(Analysis of MedWatch reports of adverse events found no excess in liver related adverse event reports per million prescriptions of lovastatin alone [2.3] vs niacin alone [2.5] vs the combination [3.2], but slightly higher rates with atorvastatin [4.5], simvastatin [5.7] and pravastatin [4.9], but data are based upon spontaneous reporting).
  • Bhardwaj SS, Chalasani N. Lipid-lowering agents that cause drug-induced hepatotoxicity. Clin Liver Dis. 2007;11:597–613. [PMC free article: PMC2048990] [PubMed: 17723922]
    (Review of hepatotoxicity of lipid lowering agents; injury from niacin is most common with sustained release forms; onset of injury ranges from 1 week to 2 years after starting drug, usually subsiding rapidly with stopping; acute liver failure occurs, but is rare).
  • Guyton JR, Bays HE. Safety considerations with niacin therapy. Am J Cardiol. 2007;99:22C–31C. [PubMed: 17368274]
    (Expert review of safety of niacin; in contrast to the over-the-counter sustained release forms, the prescription requiring extended release form of niacin has not been associated with a higher rate of hepatotoxicity).
  • Birjmohun RS, Kastelein JJ, Poldermans D, Stroes ES, Hostelek U, Assman G. Safety and tolerability of prolonged-release nicotinic acid in statin-treated patients. Curr Med Res Opin. 2007;23:1707–13. [PubMed: 17588301]
    (Open label study of combination of extended release niacin [Niaspan] added to preexisting statin therapy for 6 months in 1053 patients; flushing in 40%, no significant change in AST or ALT and no clinically apparent hepatotoxicity).
  • Chalasani N, Fontana RJ, Bonkovsky HL, Watkins PB, Davern T, Serrano J, Yang H, Rochon J., Drug Induced Liver Injury Network (DILIN). Causes, clinical features, and outcomes from a prospective study of drug-induced liver injury in the United States. Gastroenterology. 2008;135:1924–34. [PMC free article: PMC3654244] [PubMed: 18955056]
    (Among 300 cases of drug induced liver disease in the US collected from 2004 to 2008, only one case was attributed to niacin: 53 year old man developed nausea and fatigue 2 months after starting SR niacin [bilirubin 2.3 mg/dL, ALT 595 U/L, Alk P 132 U/L], resolving within 2 weeks of stopping).
  • Bays H. Safety of niacin and simvastatin combination therapy. Am J Cardiol. 2008;101(8A):3B–8B. [PubMed: 18375239]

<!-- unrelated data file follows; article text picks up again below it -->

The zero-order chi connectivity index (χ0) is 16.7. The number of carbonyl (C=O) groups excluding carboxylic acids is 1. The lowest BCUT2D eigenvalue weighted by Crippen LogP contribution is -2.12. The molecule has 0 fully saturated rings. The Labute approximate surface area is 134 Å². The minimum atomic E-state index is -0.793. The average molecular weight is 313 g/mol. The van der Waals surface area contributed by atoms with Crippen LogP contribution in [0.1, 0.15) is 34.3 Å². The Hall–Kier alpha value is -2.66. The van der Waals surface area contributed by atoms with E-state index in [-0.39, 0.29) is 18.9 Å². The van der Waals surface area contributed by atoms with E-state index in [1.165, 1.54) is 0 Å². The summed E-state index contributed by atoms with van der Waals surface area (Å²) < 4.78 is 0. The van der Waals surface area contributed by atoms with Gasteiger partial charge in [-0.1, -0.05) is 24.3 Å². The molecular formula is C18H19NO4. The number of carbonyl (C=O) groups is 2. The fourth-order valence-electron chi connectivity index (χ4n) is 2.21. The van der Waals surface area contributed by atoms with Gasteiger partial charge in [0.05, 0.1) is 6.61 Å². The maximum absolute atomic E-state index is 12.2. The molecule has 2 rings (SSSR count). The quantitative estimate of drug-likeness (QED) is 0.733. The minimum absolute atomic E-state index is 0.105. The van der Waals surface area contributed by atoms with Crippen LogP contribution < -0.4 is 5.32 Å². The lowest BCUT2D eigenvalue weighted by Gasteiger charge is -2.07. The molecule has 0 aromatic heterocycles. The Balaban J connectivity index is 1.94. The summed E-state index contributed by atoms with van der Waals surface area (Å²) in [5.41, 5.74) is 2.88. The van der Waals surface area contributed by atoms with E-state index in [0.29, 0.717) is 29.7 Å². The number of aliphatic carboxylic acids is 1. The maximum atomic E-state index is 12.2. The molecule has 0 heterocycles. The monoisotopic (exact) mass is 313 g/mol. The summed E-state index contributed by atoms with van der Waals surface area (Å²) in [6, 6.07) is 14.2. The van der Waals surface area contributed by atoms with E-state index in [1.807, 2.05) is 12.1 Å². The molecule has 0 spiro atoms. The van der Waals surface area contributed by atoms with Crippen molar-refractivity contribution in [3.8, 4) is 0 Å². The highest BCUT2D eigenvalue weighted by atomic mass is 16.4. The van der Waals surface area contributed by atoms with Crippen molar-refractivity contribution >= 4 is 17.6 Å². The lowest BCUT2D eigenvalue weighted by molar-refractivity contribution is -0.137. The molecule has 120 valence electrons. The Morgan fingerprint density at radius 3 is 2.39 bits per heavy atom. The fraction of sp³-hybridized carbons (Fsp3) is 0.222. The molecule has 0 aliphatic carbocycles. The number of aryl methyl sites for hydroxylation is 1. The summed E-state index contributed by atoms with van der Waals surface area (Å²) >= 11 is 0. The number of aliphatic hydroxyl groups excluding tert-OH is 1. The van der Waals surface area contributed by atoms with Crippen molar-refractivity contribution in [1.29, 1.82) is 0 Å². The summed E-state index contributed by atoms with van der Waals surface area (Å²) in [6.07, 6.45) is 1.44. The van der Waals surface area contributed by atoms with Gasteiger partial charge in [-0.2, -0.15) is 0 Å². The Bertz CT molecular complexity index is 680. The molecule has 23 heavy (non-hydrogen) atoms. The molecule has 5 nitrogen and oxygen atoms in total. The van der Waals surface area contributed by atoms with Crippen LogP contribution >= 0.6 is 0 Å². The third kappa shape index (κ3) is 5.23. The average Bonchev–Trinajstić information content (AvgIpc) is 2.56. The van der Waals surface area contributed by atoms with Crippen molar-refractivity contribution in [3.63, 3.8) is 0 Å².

(Review of safety of the combination of niacin and simvastatin; ALT elevations associated mostly with slow release [SR] rather than the extended [ER] or intermediate [IR] release formulations of niacin).
  • Guyton JR, Brown BG, Fazio S, Polis A, Tomassini JE, Tershakovec AM. Lipid-altering efficacy and safety of ezetimibe/simvastatin coadministered with extended-release niacin in patients with type IIa or type IIb hyperlipidemia. J Am Coll Cardiol. 2008;51:1564–72. [PubMed: 18420099]
    (Controlled trial comparing niacin alone vs simvastatin/ezetimibe vs the triple combination for 24 weeks in 1220 patients with hypercholesterolemia; confirmed ALT elevations >3 times ULN occurred in 0.4% on niacin, 0.4% on simvastatin/ezetimibe and 0.5% on all three).
  • Kamanna VS, Kashyap ML. Mechanism of action of niacin. Am J Cardiol. 2008;101:20B–26B. [PubMed: 18375237]
    (Niacin inhibits hepatocyte diacylglycerol acyltransferase-2, an important enzyme in triglyceride synthesis, making triglycerides less available for uptake into lipoprotein particles and resulting in accelerated degradation of apo B and decreased secretion of VLDL and LDL particles by the liver).
  • Reuben A, Koch DG, Lee WM., Acute Liver Failure Study Group. Drug-induced acute liver failure: results of a U.S. multicenter, prospective study. Hepatology. 2010;52:2065–76. [PMC free article: PMC3992250] [PubMed: 20949552]
    (Among 1198 patients with acute liver failure enrolled in a US prospective study between 1998 and 2007, 133 were attributed to drug induced liver injury, but none were attributed to niacin or nicotinamide).
  • McKenney J, Bays H, Koren M, Ballantyne CM, Paolini JF, Mitchel Y, Betteridge A, et al. Safety of extended-release niacin/laropiprant in patients with dyslipidemia. J Clin Lipidol. 2010;4:105–112.e1. [PubMed: 21122637]